I used ¾” steel drill rod for the shaft.  It’s durable, and reasonably cheap, but doesn’t machine easily with woodworking tools.  If you don’t mind spending more, brass is easier to work, and is certainly strong enough for the task.  Cut a piece of your ¾” rod 5” long.  I used a cut-off saw, as in Fig12, which gives a fairly square cut.


Fig12                       Cutting ¾” drill rod to length.

Chuck up the 5” piece of rod on your lathe.  You can use any sturdy method that works.  Fig13 shows the rod chucked up in a 4-jaw chuck with the top jaws removed.  #1 Jaws would also work.  Fig14 shows the rod chucked up in my favorite chuck, the Beall collet chuck.  First start a hole that will be exactly centered by using a combined drill and countersink, which is too rigid to deflect when drilling starts.  After starting the hole remove the combined drill and countersink, and chuck up a 29/64” drill bit.  Drill, as in Fig15, about an inch deep.  Use a slow lathe speed and cutting oil if you have some.


Fig13                       ¾” shaft mounted for drilling in a 4-jaw chuck with top jaws removed.


Fig14                      The ¾” shaft mounted in the (preferred) collet chuck for drilling.  The hole has been started with a combined drill and countersink.  The combined drill and countersink is very short and rigid so it will start a well centered hole instead of deflecting.


Fig15                       Drilling the shaft with the tap drill.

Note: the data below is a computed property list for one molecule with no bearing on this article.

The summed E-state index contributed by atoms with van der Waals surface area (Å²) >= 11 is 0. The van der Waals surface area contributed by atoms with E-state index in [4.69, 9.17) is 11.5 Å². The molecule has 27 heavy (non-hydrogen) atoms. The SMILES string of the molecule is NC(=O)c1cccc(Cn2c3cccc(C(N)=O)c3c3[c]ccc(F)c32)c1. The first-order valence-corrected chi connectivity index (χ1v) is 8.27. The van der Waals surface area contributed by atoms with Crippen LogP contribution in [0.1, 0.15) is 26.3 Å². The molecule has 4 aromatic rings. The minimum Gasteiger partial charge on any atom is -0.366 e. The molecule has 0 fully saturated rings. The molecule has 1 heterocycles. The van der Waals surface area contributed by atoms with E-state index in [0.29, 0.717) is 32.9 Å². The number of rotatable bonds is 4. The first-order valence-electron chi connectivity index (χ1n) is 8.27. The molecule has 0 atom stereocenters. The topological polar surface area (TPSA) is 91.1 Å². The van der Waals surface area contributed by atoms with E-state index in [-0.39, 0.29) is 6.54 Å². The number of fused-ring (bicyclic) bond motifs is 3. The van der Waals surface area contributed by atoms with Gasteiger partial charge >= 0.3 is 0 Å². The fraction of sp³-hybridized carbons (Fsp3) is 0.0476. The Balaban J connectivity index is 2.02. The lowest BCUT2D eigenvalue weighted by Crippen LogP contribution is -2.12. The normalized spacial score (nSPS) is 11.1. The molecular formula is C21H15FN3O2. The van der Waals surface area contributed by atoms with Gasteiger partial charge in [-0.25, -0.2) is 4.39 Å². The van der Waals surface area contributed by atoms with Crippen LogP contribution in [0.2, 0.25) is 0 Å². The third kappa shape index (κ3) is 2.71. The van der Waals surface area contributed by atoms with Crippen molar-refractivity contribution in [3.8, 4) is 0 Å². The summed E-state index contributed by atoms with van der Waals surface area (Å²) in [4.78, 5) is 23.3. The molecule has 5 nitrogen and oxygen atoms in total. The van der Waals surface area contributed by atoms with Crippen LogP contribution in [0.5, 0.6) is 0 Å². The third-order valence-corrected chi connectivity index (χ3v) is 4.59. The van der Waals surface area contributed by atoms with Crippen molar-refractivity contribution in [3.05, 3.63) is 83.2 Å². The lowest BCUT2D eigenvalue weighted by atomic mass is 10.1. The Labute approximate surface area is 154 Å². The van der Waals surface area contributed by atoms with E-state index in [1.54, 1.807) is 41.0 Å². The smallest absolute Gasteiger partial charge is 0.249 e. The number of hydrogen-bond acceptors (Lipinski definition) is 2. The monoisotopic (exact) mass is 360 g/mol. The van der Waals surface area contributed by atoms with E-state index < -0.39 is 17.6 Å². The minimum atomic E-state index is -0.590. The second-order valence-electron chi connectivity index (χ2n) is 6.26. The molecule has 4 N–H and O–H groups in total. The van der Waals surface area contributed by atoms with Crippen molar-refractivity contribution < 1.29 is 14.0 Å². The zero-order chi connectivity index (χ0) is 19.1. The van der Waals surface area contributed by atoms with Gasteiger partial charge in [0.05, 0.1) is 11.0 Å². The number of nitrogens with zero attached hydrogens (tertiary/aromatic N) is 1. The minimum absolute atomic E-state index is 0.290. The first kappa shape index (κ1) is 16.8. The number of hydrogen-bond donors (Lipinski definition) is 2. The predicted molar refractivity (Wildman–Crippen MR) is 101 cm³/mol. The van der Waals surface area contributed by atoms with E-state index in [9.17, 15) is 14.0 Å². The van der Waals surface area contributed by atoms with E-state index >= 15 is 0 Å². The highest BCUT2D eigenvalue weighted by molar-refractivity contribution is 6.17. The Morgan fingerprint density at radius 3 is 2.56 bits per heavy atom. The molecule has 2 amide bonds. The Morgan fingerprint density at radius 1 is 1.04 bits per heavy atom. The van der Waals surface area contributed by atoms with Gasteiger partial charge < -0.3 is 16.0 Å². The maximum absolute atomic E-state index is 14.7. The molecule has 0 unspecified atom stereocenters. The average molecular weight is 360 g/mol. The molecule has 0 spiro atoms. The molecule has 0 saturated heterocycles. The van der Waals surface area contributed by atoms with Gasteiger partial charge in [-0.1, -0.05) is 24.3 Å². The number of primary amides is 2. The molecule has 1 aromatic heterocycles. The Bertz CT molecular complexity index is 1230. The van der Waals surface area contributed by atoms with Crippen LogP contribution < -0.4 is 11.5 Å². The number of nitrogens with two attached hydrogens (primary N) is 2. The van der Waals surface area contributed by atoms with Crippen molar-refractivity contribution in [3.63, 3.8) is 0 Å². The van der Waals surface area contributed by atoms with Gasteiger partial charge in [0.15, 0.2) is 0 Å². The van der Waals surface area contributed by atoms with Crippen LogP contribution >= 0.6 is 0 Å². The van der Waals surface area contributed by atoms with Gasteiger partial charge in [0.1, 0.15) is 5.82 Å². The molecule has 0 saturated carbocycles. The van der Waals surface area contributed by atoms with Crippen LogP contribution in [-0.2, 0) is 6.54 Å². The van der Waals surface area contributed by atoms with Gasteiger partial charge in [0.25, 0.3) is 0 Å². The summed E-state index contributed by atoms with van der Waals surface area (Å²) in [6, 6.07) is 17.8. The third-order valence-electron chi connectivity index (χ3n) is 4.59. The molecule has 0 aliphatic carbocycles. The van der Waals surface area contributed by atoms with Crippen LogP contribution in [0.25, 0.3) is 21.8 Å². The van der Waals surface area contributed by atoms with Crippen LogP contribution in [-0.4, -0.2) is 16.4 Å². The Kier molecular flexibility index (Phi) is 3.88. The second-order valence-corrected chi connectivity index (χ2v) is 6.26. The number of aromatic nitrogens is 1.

Remove the drill and chuck up a mini-tap guide.  Place the end of the ½ x 20 tap in the drilled hole, and use your tailstock center to compress the mini-tap guide as in Fig16.  Lock the spindle and tap the threads.  It is possible to substitute something else for the mini-tap guide.  It is equally possible for your spouse to open tin cans or dig holes for crocus bulbs with your best bowl gouge.  Set a good example.


Fig16                     Tapping the shaft for ½” NF threads using a mini-tap guide.

Drilling accuracy or run-out, depends on the face of the shaft being perpendicular to it’s axis.  Even the cut-off saw isn’t good enough—it’s just less work to clean up.  Use a scraping technique to true the face of the shaft.  HSS will cut drill rod if you slow the speed and cut gently.  To save re-sharpening I used a ¼” cobalt steel cutter in a handle as in Fig17.


Fig17                 Face turning the shaft so the drill chuck will mount aligned.

Screw the mounting stud into the shaft now.  Optionally use a combined drill and countersink to start a hole and then drill through the shaft with a 3/16” or ¼” drill as in Fig18.  This will let you choke up on small drills to reduce deflection, especially when drilling at an angle.


Fig18  Drilling through the mounting stud with a 3/16” drill so that small drills can be choked up on to reduce deflection.